The (tiny) throttle body on the GR Manifold Mk I. Note the complete lack of a throttle stop and any kind of air filtration. Right away, Steve had his hands full. The bodgy manifold didn’t have a throttle stop, so he had to be very careful not to let the revs drop too much or the bike would stall. Not a huge problem normally, but the throttle was incredibly touchy and the engine so responsive without load that it only took a millisecond of inattention and it was pushstart time again. A better throttle linkage would have made the bike much easier to ride. A small example to illustrate exactly how touchy the GRi's throttle was: After riding the bike for probably 15 minutes, Steve had pretty much got the hang of blipping the extra-touchy throttle for downshifts. Once the carbies were bolted back on, he blipped the throttle as he had been earlier in the afternoon and the carburetted motor didn't even respond. The throttle butterflies opened and closed again so quickly that the engine didn't have time to pick up even a single RPM.

The fuel map proved to need a bit more development as well. It had been very carefully “interpolated” (fudged) from some “initial” (wildly inaccurate) calculations using “empirical” (guessed) inputs gleaned from “self evident” (fabricated) data.

Translation for those unused to academic-speak: Richard pulled some random numbers outta his bum, scrawled some bodgy calculations on the back of an envelope whilst drunk and got most of it wrong. Then he got his envelopes mixed up and typed in his shopping list instead. The whole fuel map was basically sourced from where the sun shineth not. Even so, the bike ran just fine. It wasn’t well tuned, but it was just barely rideable. That was fine, though, ‘coz Steve can only just barely ride. On a good day.

Wearing carburettors, the GR engine is very torquey and flexible, especially at low rpm. With injectors pumping in a very arbitrary amount of fuel, all the torque had disappeared and the bike was completely gutless. However, once it coughed past about 3,000rpm there was a sudden change. The engine roared like an enraged bull with an electric cattle prod jammed firmly where the fuel map came from and took off in much the same fashion. It was like someone had hooked up another two cylinders, and it really made the carburetted motor feel and perform like the boat anchor that it is. Unfortunately, the grins didn’t last for very long. Above 4,000rpm, the old girl coughed and spluttered like an asthmatic chain-smoker waking up in a gas chamber and all the lovely power vanished as quickly as it had arrived.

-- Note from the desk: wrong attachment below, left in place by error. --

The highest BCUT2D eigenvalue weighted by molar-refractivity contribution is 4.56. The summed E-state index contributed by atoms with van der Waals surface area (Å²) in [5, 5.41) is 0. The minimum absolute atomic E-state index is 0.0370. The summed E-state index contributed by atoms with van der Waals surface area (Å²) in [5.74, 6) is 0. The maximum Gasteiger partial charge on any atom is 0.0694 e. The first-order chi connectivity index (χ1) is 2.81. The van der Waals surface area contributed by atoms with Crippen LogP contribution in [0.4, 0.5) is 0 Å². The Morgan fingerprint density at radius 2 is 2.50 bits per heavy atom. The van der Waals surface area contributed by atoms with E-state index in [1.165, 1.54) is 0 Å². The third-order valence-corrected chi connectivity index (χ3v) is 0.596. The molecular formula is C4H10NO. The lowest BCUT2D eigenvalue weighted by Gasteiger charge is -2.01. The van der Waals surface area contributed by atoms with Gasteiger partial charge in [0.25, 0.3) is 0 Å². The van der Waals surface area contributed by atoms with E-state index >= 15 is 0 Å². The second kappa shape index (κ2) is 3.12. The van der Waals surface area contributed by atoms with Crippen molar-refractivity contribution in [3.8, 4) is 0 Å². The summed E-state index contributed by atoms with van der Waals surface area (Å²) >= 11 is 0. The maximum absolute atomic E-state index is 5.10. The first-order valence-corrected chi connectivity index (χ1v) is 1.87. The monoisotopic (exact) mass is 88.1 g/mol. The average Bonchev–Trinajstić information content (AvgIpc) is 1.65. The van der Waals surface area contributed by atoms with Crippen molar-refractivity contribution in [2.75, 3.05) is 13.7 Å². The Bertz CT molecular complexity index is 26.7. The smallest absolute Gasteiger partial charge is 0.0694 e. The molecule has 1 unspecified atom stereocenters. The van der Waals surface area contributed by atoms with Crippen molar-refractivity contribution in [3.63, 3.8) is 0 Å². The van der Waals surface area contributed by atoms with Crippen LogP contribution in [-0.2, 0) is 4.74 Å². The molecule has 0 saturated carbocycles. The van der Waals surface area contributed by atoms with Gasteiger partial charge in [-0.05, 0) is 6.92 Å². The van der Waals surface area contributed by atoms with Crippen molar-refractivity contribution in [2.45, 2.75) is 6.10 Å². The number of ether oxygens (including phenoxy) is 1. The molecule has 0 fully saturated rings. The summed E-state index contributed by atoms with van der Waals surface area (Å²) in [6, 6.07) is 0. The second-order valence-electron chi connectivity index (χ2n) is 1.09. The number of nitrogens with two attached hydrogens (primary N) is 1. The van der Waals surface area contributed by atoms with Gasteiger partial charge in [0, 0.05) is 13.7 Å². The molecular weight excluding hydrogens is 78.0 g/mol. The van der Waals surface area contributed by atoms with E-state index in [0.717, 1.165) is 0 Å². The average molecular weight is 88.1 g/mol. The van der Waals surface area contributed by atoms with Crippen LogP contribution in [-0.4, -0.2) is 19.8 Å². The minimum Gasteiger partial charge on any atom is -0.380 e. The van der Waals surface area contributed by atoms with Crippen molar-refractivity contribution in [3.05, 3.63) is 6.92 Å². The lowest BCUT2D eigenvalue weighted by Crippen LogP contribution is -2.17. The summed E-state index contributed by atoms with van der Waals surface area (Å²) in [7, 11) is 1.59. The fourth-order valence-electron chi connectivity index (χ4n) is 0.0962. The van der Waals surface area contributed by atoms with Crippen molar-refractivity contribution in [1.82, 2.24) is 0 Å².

Steve made a couple of circuits around the test track and returned to report on how it felt. After some head scratching, we decided to add more fuel over the entire map and see how it changed things. Three mouse clicks on the crapslop and we were in business with more juice everywhere. Push start number three was a success as well, and then Steve was slipping the clutch back up the hill. The clutch abuse was necessary because the bike was now even worse below 3,000rpm and sluggish for the next thousand revs. The 1,000rpm-wide power band was unchanged, but it had moved north to between 4,000rpm and 5,000rpm. So now we knew we were too rich down low, too lean up top and about right in the middle. I guess you’d call it tuning by the Goldilocks method. If so, we must be the three bears: Bearly Competent, Bearly Thinking and Bearly Sober.

By this stage we were running out of weekend, and Steve still had to ride back to Gumpville on the GR. We had successfully demonstrated that we could inject a bike without blowing it up, fiddle with the mapping and improve (or at least alter) the state of tune, and we knew what we had to improve (everything!) to make progress. We ripped out the bodgy additional wiring (as opposed to the bodgy standard GR wiring), bolted the carbies back on, and started making plans to begin work on the CBR. Mission accomplished.

Project CBR